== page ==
His excellency the MP cares only for Lebanon, and he – “me and Saad” – could be its final barrier against strife, as every accurate observer of the scene knows. He cares only for the Lebanese hostages and only wants to bring happiness to the Syrian people, and sends them blankets, groceries, and milk.
After Thursday’s press conference, we all know this. He is repaying the Syrian people for sheltering Lebanese during the July 2006 war. A patriotic stance which comes as no surprise to anyone. Soldier Shweik has nothing on him. Shweik, the good, loyal, and brave soldier who embodies folk wisdom and overcomes all troubles despite his naïveté and good nature. And Okab, for those who know him, loves “the resistance” and hates Israel. Whoever said otherwise?
Philanthropists do not usually boast about their good deeds. But our Mother Teresa was forced to emerge from the shadows in defense of his honor and dignity: Mr. Okab an arms dealer? Perish the thought! Did you really believe those “Syrian puppets”? Okab has a taste for puppet theater. In Turkey, he rediscovered shadow puppetry. Now we know why the marionettes we watched as children danced about like that.
Okab is skilled at acting for broadcast, but the problem is with the script, the production, and the blunderous outtakes. Okab’s Arabic is good too. So his nerves must be blamed for the fact that he had to correct his grammar a few times, sometimes replacing a correct word with a wrong one. The brave and manly soldier has a guilty linguistic conscience. Aware in advance of his guilt, he constantly feared slip-ups, and so he made them.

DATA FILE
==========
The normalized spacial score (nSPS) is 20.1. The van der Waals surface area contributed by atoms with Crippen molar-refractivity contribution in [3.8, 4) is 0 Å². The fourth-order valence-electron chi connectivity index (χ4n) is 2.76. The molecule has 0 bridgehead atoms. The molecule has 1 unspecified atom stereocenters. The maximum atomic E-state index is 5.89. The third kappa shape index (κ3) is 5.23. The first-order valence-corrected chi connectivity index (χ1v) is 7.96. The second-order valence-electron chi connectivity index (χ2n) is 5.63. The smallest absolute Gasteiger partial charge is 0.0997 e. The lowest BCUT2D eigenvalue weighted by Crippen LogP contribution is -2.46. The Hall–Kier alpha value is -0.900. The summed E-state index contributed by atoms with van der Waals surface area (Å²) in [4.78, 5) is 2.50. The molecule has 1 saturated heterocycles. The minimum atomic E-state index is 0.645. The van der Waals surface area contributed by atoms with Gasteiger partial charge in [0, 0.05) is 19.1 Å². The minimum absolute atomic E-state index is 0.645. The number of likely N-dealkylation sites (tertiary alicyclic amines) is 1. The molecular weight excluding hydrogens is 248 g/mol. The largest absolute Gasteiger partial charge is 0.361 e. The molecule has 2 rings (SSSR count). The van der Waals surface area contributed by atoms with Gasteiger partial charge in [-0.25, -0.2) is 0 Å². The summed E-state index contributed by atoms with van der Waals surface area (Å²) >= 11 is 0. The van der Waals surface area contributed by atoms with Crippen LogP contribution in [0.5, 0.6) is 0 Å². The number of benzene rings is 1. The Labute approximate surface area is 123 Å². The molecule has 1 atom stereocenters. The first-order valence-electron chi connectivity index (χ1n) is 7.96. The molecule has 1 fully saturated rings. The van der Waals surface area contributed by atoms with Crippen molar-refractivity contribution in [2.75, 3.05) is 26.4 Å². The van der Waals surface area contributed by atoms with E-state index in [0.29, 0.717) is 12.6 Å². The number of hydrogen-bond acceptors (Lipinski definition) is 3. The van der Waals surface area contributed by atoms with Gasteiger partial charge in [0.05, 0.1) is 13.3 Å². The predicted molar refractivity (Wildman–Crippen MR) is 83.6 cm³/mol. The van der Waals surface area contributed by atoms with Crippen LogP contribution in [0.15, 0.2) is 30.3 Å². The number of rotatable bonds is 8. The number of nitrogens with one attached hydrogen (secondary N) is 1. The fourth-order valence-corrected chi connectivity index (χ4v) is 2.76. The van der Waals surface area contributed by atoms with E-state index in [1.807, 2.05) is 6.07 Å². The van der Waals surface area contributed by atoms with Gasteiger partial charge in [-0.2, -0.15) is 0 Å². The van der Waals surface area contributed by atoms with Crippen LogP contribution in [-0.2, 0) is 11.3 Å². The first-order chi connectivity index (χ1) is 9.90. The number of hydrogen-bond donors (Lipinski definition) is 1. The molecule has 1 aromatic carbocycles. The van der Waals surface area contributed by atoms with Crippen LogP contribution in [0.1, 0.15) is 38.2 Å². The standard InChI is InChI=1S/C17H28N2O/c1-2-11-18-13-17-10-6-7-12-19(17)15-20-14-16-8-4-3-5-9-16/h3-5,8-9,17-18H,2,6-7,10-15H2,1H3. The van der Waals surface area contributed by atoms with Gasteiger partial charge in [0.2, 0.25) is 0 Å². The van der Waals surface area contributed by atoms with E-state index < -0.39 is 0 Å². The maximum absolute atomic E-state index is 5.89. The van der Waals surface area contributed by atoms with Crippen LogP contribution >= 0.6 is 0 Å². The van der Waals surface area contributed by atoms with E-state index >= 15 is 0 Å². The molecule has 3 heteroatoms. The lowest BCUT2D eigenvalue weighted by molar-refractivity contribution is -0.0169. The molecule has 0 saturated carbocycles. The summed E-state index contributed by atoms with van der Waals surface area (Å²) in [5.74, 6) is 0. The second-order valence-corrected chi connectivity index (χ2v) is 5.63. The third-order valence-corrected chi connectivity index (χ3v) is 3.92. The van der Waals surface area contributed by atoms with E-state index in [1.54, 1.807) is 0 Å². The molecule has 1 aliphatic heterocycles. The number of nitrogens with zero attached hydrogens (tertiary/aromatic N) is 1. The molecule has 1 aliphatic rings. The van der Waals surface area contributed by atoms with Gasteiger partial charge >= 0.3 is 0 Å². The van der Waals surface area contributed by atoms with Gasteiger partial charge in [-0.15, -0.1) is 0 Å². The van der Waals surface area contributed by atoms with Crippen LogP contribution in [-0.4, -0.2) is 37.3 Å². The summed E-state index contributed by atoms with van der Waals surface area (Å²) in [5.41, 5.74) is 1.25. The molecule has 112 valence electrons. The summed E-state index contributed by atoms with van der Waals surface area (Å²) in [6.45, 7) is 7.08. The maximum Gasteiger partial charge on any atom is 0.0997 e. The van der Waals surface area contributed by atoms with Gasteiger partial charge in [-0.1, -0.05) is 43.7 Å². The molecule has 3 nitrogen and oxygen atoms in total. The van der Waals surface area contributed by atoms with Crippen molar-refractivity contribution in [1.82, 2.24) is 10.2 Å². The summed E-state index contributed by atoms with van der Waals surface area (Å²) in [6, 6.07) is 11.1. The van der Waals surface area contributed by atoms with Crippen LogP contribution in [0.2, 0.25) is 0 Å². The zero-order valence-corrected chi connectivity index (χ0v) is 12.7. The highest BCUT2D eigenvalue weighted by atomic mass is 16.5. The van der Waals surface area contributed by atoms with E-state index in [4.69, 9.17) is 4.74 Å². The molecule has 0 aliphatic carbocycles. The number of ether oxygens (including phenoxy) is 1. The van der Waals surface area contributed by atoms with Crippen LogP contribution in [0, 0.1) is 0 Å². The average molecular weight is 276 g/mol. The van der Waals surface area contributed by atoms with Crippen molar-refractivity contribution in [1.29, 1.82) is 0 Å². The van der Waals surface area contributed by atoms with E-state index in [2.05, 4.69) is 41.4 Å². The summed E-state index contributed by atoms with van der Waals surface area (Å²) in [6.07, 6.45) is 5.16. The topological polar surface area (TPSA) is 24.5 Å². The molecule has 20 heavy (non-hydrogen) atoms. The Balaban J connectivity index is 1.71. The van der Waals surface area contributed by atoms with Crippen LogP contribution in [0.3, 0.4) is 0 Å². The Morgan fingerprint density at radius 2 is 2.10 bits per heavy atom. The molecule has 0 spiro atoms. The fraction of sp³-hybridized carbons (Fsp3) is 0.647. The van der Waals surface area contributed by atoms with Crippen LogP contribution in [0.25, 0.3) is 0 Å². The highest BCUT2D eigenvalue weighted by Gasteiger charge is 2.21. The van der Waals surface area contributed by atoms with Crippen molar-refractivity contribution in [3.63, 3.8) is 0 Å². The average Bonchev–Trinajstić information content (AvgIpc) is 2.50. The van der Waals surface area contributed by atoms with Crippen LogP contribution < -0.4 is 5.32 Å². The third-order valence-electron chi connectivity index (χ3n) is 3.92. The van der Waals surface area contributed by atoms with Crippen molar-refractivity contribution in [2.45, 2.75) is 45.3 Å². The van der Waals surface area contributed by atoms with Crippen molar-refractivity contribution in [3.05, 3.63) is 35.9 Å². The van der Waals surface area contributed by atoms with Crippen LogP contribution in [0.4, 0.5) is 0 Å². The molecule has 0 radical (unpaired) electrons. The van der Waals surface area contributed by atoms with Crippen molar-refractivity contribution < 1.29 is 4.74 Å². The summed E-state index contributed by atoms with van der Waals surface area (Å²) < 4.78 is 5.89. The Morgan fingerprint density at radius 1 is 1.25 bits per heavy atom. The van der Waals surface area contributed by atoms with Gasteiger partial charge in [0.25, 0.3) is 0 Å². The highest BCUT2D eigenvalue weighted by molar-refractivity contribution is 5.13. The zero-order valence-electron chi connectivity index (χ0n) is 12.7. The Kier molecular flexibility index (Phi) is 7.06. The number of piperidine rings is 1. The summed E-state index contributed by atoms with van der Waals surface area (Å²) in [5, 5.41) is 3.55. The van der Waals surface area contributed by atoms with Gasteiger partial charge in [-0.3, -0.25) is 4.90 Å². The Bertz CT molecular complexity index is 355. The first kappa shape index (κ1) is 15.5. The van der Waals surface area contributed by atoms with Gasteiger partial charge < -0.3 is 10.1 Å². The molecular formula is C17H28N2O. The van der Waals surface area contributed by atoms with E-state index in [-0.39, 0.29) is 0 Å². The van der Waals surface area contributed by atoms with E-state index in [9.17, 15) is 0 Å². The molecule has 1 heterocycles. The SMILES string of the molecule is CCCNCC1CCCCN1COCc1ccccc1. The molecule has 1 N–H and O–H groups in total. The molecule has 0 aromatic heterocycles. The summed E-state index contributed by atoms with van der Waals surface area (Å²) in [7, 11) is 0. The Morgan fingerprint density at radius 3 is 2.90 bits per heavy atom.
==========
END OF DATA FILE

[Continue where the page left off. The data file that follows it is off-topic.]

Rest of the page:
Finally, Mr. Okab respects the independence of the judiciary. He did not contact his friend the public appeals prosecutor when it was decided to take legal action against him. But now he will take legal action against everyone, plus “the entire Internet.”
Okab also respects his former colleagues in the journalistic profession – except for the “mercenaries” among them, those with “no honor,” and al-Jadeed journalist Firas Hatoum. Just a moment, could you repeat that Mr. Okab, “mercenaries with no honor”? Ok, got it.
He equally respects those who take a different view of his account. “Whoever is not convinced is either a criminal or a donkey.” But not you, Mr. Firas!
Okab has great esteem for the public and holds their opinions in high regard, as evidenced by everything he has said or done in recent years. His only problem is that those “fools” believe.
But where did he come up with the stuff about Judas Iscariot, and those Shia religious texts all at once? Why did he invoke Ibn al-Rumi, and what was the point of bringing Bin-Harb into it? Many secrets remain to be revealed in the days to come. Didn’t Martin Luther Sakr warn you? Beware of being neutral in “great moral battles.”
Pierre Abisaab is Vice-Editor of Al-Akhbar.
This article is an edited translation from the Arabic Edition.